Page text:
Sources have a variety of options by which to reduce NOx emissions. Units with add-on controls—selective catalytic reduction (SCR) or selective non-catalytic reduction (SNCR)—accounted for 64 percent of coal-fired generation and 84 percent of generation at combined cycle units (gas- or oil-fired). Although 91 coal-fired units and 15 combined cycle units remain uncontrolled, they represent only one percent of coal-fired generation and one percent of combined cycle generation under the CAIR NOx ozone season program (see Table 7, below).

Table 7: NOx Controls in 2012 CAIR NOx Ozone Season Program

NOx Control Type Number of Coal-Fired Units Share of Coal-Fired
MWh Generation
Number of Combined Cycle
Units (Gas- or Oil-Fired)
Share of Combined Cycle
(Gas- or Oil-Fired)
MWh Generation
Combustion 385 33% 63 10%
Non-Controlled 91 1% 15 1%
Other Control 34 1% 94 5%
SCR 225 57% 363 84%
SNCR 138 7% 0 0%

Note: Due to rounding, percentages shown may not add up to 100%.

Source: EPA, 2013

NOx Annual Program

The 373 coal-fired units with add-on controls (either SCRs or SNCRs) generated 62 percent of annual generation, and the 425 combined cycle units with SCRs generated 78 percent of annual generation (see Table 8, below). Similar to the CAIR NOx ozone season program, uncontrolled units represent one percent of coal-fired generation and one percent of combined cycle generation under the CAIR NOx annual program.

Table 8: NOx Controls in 2012 CAIR NOx Annual Program

NOx Control Type Number of Coal-Fired Units Share of Coal-Fired
MWh Generation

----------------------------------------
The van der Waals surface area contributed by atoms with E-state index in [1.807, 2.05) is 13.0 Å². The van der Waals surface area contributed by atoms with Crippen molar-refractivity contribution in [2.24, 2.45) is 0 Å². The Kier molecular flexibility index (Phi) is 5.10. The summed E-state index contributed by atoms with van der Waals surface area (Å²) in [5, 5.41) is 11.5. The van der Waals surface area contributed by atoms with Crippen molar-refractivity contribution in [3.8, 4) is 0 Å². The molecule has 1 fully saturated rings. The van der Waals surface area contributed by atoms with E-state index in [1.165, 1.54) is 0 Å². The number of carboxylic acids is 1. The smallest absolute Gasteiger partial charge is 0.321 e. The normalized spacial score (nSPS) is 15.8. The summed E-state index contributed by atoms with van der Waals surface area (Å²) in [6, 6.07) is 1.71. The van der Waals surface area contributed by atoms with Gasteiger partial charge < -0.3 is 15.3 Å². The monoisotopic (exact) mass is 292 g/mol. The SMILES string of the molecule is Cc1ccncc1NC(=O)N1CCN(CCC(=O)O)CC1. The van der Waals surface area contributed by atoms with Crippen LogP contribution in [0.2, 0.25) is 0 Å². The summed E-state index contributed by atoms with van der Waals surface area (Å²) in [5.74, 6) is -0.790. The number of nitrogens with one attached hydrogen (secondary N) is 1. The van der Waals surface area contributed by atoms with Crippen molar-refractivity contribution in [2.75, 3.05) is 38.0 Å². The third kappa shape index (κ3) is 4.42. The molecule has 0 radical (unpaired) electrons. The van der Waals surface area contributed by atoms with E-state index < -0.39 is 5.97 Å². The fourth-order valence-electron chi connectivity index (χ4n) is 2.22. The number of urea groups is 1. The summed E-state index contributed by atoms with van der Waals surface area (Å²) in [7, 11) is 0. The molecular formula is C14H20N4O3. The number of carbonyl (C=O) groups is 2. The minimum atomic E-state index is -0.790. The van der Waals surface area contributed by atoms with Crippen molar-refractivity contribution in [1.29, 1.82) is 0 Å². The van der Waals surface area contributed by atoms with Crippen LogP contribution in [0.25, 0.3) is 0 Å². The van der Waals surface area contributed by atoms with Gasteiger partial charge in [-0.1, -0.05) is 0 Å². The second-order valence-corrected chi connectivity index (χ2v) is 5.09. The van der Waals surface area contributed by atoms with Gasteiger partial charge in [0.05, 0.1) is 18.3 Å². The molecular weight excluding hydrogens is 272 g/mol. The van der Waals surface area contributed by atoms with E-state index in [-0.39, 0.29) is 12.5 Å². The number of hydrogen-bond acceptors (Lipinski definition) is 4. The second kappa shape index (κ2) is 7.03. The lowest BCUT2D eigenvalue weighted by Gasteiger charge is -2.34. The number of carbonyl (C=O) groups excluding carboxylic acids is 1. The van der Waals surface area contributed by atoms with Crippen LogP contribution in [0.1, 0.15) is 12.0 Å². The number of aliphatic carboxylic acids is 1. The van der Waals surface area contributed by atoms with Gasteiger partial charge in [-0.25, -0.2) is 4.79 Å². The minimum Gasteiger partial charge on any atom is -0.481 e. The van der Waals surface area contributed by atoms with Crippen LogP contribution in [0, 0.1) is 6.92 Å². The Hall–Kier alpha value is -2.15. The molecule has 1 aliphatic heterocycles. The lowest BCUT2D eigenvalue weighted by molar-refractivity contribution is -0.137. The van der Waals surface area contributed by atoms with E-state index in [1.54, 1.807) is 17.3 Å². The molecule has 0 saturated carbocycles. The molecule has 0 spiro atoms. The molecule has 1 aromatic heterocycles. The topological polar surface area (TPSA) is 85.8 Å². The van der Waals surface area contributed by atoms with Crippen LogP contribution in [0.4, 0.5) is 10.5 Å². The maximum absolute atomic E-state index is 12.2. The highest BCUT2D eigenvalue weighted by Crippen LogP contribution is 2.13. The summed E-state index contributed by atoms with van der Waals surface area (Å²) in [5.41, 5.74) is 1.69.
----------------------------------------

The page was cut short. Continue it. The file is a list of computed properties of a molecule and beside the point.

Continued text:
Number of Combined Cycle
Units (Gas- or Oil-Fired)
Share of Combined Cycle
(Gas- or Oil-Fired)
MWh Generation
Combustion 385 34% 121 17%
Non-Controlled 72 1% 19 1%
Other Control 39 2% 91 4%
SCR 241 54% 425 78%
SNCR 132 8% 0 0%

Note: Due to rounding, percentages shown may not add up to 100%.

Source: EPA, 2013

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Continuous Emission Monitoring Systems

Accurate and consistent emissions monitoring is the foundation of a cap and trade system. EPA has developed detailed procedures (40 CFR Part 75) to ensure that sources monitor and report emissions with a high degree of precision, accuracy, reliability, and consistency. Sources use continuous emission monitoring systems (CEMS) or other approved methods. Part 75 requires sources to conduct stringent quality assurance tests of their monitoring systems, such as daily and quarterly calibration tests and a semiannual or annual relative accuracy test audit. These tests ensure that sources report accurate data and provide assurance to market participants that a ton of emissions measured at one facility is equivalent to a ton measured at a different facility.

While some CAIR units with low levels of emissions do not have to use CEMS, the vast majority of NOx emissions—over 99 percent—were measured by CEMS. Coal-fired units were required to use CEMS for NOx concentration and stack gas flow rate to calculate and record their NOx mass emissions. Oil-fired and gas-fired units could use a NOx CEMS in conjunction with a fuel flow meter to determine NOx mass emissions. Alternatively, for oil-fired and gas-fired units that either operated infrequently or had very low NOx emissions, Part 75 provided low-cost alternatives to conservatively estimate NOx mass emissions.

Similarly, CEMS monitored over 99 percent of SO2 emissions from CAIR sources, including 100 percent from coal-fired units and 24 percent from oil-fired units. The relatively low percentage for oil-fired units is consistent with the decline in oil-fired heat input, as most of these units were used infrequently and qualified for reduced monitoring.